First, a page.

A Dozen Things About My Visit to Sony in Tokyo
Sony has new leadership at the top. Kazuo Hirai took over as CEO a year ago, replacing the Welsh-born American, Sir Howard Stringer. Stringer's ascension at Sony turned heads: He was the first westerner to hold the top job in a company that always valued its ties to the west. But during his term in office Sony was increasingly overshadowed by its Korean and Chinese rivals. Hirai spent much of his career at the Sony Computer Entertainment division where he was a key figure in the success of the PlayStation. If Apple is the new Sony, Hirai's job is to make Sony the new Apple.
PlayStation is a major factor in Sony's survival. Sony is to a large extent (though not exclusively) a video game company. The impending debut of PS4 is a big deal. Reports Business Week: "As Hirai culls ancillary business such as chemicals and display-making, he wants to generate 70 percent of Sony sales and 85 percent of operating profit by 2014 from just three businesses: digital imaging, mobile devices, and games." This story is about a small slice of the other 15 to 30 percent.
Sony is also a movie and music giant. Entertainment industry observers scoffed when then Sony CEO Norio Ohga acquired Columbia Pictures and Tri-Star Pictures in 1989. But Sony Pictures was the highest-grossing studio in the world in 2012, buoyed by successes like Skyfall. Sony Pictures Television controls everything from Seinfeld to Breaking Bad. While being in the music industry is a mixed blessing these days, global music sales and streaming are finally on the rise after a long decline, so Sony Music's rich back catalogue may start adding more to the bottom line.
Sony makes everything. Sony is omnipresent. It doesn't just make video games and movies. I saw its Experia smartphones in the hands of the Sony people who shepherded our small group around Tokyo. Sony has all bases covered with Android tablets, Vaio laptops, a diversified camera line, and industrial digital cinema camera and projection products, not to mention all those consumer audio and video products we cover. Sony doesn't lead in every category of consumer electronics, but given its current strengths in games and entertainment, combined with its long tradition of innovation, only a fool would underestimate this company.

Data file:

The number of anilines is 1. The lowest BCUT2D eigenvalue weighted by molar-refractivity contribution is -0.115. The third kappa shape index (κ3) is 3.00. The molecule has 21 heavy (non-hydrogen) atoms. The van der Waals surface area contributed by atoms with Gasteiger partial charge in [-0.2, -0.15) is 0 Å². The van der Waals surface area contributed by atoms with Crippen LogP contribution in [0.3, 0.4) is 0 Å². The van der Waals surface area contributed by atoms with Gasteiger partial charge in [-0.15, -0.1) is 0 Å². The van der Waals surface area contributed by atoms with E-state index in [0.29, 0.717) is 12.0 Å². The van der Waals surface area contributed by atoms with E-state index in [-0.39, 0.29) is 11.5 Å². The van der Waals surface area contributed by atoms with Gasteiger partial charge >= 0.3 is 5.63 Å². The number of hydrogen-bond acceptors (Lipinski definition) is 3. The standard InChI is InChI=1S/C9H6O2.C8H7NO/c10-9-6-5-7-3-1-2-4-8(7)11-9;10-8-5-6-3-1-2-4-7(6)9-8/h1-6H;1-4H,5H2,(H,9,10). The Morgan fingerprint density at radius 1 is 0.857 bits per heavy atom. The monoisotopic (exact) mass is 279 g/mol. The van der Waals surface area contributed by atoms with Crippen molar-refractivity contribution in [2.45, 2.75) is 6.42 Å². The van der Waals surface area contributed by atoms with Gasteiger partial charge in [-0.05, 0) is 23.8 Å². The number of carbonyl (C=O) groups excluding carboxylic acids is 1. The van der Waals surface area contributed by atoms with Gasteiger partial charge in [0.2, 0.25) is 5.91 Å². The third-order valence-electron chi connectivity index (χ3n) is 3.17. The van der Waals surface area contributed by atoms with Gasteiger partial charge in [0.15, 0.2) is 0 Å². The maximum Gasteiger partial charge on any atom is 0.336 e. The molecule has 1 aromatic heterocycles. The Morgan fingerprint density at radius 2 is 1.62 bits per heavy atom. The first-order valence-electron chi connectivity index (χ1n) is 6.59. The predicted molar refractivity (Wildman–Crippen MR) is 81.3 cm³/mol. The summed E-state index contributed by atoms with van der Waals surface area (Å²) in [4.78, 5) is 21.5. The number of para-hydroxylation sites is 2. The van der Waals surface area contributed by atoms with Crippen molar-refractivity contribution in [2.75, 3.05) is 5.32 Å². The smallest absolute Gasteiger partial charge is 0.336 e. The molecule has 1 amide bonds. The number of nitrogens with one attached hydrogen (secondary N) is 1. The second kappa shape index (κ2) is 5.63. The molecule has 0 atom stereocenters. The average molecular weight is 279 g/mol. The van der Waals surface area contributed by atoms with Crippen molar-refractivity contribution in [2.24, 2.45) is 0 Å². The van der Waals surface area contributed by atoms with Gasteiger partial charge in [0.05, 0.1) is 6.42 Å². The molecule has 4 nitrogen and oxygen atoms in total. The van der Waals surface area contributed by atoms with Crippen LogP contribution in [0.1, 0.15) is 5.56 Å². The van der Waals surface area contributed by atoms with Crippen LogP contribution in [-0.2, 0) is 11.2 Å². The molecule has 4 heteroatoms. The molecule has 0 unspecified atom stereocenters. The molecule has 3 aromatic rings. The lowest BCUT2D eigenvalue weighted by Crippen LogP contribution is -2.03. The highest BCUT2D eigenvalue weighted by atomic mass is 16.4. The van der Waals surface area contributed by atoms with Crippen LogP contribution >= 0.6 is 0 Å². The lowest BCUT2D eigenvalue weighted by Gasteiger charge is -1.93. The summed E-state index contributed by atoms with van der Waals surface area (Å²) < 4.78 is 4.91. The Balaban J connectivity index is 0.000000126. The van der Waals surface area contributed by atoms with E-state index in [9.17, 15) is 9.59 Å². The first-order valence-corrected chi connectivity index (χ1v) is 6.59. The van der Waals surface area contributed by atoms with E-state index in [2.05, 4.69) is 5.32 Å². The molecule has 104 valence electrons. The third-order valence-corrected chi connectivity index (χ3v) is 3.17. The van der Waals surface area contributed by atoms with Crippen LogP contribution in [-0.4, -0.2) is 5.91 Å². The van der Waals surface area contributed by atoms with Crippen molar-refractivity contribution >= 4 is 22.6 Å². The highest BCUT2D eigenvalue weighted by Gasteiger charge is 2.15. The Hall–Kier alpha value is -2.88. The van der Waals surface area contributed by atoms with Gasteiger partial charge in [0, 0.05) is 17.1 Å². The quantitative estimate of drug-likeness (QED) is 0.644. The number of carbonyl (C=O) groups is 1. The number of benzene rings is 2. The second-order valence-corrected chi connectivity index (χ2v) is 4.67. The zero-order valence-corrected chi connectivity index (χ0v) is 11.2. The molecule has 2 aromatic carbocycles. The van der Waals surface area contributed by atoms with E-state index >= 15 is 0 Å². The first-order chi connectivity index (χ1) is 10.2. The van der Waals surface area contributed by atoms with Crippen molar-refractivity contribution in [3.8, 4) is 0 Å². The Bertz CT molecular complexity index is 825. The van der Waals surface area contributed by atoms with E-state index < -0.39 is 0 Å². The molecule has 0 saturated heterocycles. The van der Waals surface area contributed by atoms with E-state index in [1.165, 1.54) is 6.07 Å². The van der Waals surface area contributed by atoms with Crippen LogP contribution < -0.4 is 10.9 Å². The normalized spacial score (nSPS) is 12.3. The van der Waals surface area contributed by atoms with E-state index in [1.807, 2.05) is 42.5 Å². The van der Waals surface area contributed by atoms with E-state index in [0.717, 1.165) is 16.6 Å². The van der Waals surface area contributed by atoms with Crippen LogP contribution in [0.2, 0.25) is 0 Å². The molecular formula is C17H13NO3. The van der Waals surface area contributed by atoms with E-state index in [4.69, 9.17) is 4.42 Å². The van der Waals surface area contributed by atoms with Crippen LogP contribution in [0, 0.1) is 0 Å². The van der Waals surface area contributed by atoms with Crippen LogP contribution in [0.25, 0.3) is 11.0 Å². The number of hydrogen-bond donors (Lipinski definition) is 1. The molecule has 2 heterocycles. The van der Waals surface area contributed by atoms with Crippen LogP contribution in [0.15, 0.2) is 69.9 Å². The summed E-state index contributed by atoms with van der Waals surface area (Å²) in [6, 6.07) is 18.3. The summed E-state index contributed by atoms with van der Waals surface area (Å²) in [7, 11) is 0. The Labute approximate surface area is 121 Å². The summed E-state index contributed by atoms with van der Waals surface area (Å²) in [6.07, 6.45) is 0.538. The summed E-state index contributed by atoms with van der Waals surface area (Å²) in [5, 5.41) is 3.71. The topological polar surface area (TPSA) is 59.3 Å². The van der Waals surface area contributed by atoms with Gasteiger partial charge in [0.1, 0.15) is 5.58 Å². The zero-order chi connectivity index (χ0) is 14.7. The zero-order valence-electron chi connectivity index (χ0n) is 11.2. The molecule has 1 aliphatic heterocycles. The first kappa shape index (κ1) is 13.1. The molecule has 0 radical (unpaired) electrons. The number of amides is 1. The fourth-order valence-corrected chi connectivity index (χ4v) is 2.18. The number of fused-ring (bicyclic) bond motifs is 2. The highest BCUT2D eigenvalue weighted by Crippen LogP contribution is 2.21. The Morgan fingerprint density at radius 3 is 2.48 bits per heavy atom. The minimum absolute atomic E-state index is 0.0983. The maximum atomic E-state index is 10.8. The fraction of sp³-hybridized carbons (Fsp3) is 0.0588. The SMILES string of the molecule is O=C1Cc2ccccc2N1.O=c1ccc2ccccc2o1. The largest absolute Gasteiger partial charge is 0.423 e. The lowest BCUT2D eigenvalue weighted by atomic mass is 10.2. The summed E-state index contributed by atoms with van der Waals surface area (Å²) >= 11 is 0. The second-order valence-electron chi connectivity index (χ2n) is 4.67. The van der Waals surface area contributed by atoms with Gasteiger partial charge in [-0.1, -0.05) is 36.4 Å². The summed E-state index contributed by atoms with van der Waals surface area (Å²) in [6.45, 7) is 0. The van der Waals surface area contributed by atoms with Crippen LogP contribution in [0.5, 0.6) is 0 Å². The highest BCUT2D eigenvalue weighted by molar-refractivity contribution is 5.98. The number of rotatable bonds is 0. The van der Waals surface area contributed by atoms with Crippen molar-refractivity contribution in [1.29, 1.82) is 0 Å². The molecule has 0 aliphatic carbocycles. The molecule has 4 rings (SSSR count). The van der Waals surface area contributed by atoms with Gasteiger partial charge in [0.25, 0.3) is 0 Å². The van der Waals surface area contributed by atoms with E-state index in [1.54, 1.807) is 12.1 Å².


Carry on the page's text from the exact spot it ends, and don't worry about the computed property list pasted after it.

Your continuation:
TVs were not the theme of this trip. There were no presentations on television or video technology. So if you're wondering whether OLED will help Sony rebuild its long-ago success with the Trinitron, you'll have to keep wondering.
Audio is still key to Sony's identity. This was the theme of the trip. True, audio makes up only a fraction of revenues. Sony's role as codeveloper of the Compact Disc (with Philips) is a distant memory, as is the Walkman's transformation of the low-fi audiocassette into the iPod of its day. Our hosts didn't discuss the Super Audio CD, though it is still unsurpassed as the highest-quality audio format ever available to consumers; and DSD, its underlying file format, is quietly becoming an underground sensation driving high-res downloads and high-end DACs. Instead the categories addressed with in-depth presentations and demos were staple components: loudspeakers, surround receivers. We also got a sneek peak at next-gen soundbars and HTiBs.
The next generation of soundbars and HTiB systems will take a new shape. We saw prototypes unified by a cosmetic theme that literally takes a page from Sony history. Our hosts asked us not to disclose what we saw before these products hit the market. But when they do, people will notice, and it's possible that Sony's credibility will rise in these categories.
Sony's next receiver is dressed to kill. Sony claims to be the only audio/video receiver manufacturer that's gained market share recently, largely thanks to the Sony STR-DN1030, which offers a wireless trifecta of AirPlay, Bluetooth, and built-in wi-fi for just $499. My review awarded it a four-star performance rating (out of five) and commended it as "an excellent all-around performer," though I did have reservations about its "dynamic assurance" and lack of "airy highs." Takashi Kanai, the chief engineer in charge of developing Sony receivers, rethought the forthcoming STR-DN1040, starting with the main circuitboard. He held up a sample of the outgoing board, actually breaking pieces off the corners with his fingers (which bear the signs of constant physical work). The new board is made of tougher stuff and that in turn allows it to be more tightly packed with larger and higher-quality capacitors and other discrete parts. The parts are built to Sony specifications following extensive testing, listening, and tweaking. Prototypes for the power capacitors were rejected, one after another, till the designer was satisfied with what he heard. (They're pictured, with the new ones at right.) Even such prosaic parts as the pressed-metal chassis bottom have gotten attention, with the vent holes varied in size to reduce resonance. While I don't like to predict the outcome of a review before I've got the product running with my own reference speakers in my own room, the STR-DN1040 may well do better than the model it's replacing. It costs $100 more and Sony put most of the price differential into sound quality. Even with the price hike, the new model is still affordable at $599. It hits in May.